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The identification and management of interstitial lung disease in systemic sclerosis: evidence-based European consensus statements

Lancet Rheumatol. 2020;2:e71–83



Systemic sclerosis-associated interstitial lung disease (ILD) carries a high mortality risk; expert guidance is required to aid early recognition and treatment. We aimed to develop the first expert consensus and define an algorithm for the identification and management of the condition through application of well established methods.


Evidence-based consensus statements for systemic sclerosis-associated ILD management were established for six domains (ie, risk factors, screening, diagnosis and severity assessment, treatment initiation and options, disease progression, and treatment escalation) using a modified Delphi process based on a systematic literature analysis. A panel of 27 Europe-based pulmonologists, rheumatologists, and internists with expertise in systemic sclerosis-associated ILD participated in three rounds of online surveys, a face-to-face discussion, and a WebEx meeting, followed by two supplemental Delphi rounds, to establish consensus and define a management algorithm. Consensus was considered achieved if at least 80% of panellists indicated agreement or disagreement.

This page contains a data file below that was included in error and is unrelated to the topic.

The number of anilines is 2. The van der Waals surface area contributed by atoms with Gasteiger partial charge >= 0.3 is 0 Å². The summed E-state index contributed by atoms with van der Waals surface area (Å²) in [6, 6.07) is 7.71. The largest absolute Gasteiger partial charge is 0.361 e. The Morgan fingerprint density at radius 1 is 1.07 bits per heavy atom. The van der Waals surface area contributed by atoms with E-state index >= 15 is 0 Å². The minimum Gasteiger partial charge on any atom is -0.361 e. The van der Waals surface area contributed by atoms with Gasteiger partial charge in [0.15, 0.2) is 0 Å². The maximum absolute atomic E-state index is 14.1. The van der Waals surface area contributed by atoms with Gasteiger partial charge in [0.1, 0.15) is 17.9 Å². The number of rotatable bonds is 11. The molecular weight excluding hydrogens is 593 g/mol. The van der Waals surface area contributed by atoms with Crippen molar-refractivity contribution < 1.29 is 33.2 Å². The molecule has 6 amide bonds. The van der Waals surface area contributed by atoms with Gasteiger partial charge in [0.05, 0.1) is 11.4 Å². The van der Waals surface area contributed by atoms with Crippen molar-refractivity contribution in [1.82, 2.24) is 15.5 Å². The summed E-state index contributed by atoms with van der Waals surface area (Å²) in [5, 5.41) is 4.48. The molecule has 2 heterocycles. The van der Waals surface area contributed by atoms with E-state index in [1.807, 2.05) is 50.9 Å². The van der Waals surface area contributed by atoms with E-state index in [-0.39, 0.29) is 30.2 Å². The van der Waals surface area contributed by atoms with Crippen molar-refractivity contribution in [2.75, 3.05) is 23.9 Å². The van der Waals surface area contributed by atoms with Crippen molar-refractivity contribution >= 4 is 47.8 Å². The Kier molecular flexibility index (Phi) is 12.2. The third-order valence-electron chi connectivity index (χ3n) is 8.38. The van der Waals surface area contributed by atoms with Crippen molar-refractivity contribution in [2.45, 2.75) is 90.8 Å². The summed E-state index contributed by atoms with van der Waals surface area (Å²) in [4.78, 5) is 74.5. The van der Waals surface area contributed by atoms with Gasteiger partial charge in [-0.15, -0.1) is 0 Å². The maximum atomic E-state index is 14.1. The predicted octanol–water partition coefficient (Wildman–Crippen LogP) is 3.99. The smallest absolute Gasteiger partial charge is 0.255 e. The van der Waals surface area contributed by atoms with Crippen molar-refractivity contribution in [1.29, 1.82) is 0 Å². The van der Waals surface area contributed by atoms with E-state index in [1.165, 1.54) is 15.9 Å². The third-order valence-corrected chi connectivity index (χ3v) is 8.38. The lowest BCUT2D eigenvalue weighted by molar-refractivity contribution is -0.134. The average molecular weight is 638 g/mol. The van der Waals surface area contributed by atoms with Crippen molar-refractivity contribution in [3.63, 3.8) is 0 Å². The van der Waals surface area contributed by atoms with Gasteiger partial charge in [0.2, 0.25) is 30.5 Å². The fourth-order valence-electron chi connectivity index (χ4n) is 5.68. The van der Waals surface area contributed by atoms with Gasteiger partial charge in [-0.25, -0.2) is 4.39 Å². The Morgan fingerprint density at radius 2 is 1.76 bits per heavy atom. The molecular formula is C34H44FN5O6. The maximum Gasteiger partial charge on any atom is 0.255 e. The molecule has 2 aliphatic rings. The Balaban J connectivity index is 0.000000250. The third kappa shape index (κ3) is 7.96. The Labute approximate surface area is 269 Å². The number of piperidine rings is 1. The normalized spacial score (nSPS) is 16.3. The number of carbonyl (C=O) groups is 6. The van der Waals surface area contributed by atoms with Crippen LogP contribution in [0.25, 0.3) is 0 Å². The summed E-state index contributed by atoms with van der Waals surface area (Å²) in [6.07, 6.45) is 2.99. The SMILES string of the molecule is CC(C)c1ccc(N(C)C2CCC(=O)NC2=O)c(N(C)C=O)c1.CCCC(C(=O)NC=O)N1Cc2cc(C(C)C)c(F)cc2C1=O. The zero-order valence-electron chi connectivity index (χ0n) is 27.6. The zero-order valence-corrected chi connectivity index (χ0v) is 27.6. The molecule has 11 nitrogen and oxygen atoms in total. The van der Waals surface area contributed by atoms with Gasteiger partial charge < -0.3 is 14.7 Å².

Between July 1, 2018, and Aug 27, 2019, consensus agreement was reached for 52 primary statements and six supplemental statements across six domains of management, and an algorithm was defined for clinical practice use. The agreed statements most important for clinical use included: all patients with systemic sclerosis should be screened for systemic sclerosis-associated ILD using high-resolution CT; high-resolution CT is the primary tool for diagnosing ILD in systemic sclerosis; pulmonary function tests support screening and diagnosis; systemic sclerosis-associated ILD severity should be measured with more than one indicator; it is appropriate to treat all severe cases; no pharmacological treatment is an option for some patients; follow-up assessments enable identification of disease progression; progression pace, alongside disease severity, drives decisions to escalate treatment.


Through a robust modified Delphi process developed by a diverse panel of experts, the first evidence-based consensus statements were established on guidance for the identification and medical management of systemic sclerosis-associated ILD.


An unrestricted grant from Boehringer Ingelheim International.